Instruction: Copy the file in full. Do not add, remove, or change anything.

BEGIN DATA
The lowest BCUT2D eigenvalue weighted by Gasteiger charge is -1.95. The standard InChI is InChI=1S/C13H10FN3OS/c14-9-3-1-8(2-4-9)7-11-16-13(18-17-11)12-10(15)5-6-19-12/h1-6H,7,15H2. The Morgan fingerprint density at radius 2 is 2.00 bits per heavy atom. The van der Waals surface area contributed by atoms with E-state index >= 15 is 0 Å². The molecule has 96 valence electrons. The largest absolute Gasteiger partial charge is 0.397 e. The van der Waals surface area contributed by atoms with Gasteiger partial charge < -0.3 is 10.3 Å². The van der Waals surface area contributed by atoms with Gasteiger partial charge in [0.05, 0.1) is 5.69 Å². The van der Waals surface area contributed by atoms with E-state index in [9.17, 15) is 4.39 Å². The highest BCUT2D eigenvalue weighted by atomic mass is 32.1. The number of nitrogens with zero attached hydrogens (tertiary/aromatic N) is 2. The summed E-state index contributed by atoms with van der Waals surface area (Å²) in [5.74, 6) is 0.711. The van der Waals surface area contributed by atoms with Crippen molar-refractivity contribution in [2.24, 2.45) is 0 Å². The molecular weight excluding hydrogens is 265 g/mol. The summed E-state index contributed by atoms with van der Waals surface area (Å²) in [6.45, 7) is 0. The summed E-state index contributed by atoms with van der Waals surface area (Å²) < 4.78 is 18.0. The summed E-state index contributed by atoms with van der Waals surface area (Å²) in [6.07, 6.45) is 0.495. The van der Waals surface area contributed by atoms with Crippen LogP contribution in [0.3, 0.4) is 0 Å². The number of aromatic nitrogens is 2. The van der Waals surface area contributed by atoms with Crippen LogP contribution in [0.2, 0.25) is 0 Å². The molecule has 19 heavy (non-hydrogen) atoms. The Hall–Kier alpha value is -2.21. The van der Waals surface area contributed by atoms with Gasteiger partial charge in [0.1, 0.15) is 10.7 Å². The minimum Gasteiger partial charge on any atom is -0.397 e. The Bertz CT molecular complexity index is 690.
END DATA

The lowest BCUT2D eigenvalue weighted by Gasteiger charge is -1.95. The standard InChI is InChI=1S/C13H10FN3OS/c14-9-3-1-8(2-4-9)7-11-16-13(18-17-11)12-10(15)5-6-19-12/h1-6H,7,15H2. The Morgan fingerprint density at radius 2 is 2.00 bits per heavy atom. The van der Waals surface area contributed by atoms with E-state index >= 15 is 0 Å². The molecule has 96 valence electrons. The largest absolute Gasteiger partial charge is 0.397 e. The van der Waals surface area contributed by atoms with Gasteiger partial charge < -0.3 is 10.3 Å². The van der Waals surface area contributed by atoms with Gasteiger partial charge in [0.05, 0.1) is 5.69 Å². The van der Waals surface area contributed by atoms with E-state index in [9.17, 15) is 4.39 Å². The highest BCUT2D eigenvalue weighted by atomic mass is 32.1. The number of nitrogens with zero attached hydrogens (tertiary/aromatic N) is 2. The summed E-state index contributed by atoms with van der Waals surface area (Å²) in [5.74, 6) is 0.711. The van der Waals surface area contributed by atoms with Crippen molar-refractivity contribution in [2.24, 2.45) is 0 Å². The molecular weight excluding hydrogens is 265 g/mol. The summed E-state index contributed by atoms with van der Waals surface area (Å²) in [6.45, 7) is 0. The summed E-state index contributed by atoms with van der Waals surface area (Å²) < 4.78 is 18.0. The summed E-state index contributed by atoms with van der Waals surface area (Å²) in [6.07, 6.45) is 0.495. The van der Waals surface area contributed by atoms with Crippen LogP contribution in [0.3, 0.4) is 0 Å². The number of aromatic nitrogens is 2. The van der Waals surface area contributed by atoms with Crippen LogP contribution in [0.2, 0.25) is 0 Å². The molecule has 19 heavy (non-hydrogen) atoms. The Hall–Kier alpha value is -2.21. The van der Waals surface area contributed by atoms with Gasteiger partial charge in [0.1, 0.15) is 10.7 Å². The minimum Gasteiger partial charge on any atom is -0.397 e. The Bertz CT molecular complexity index is 690.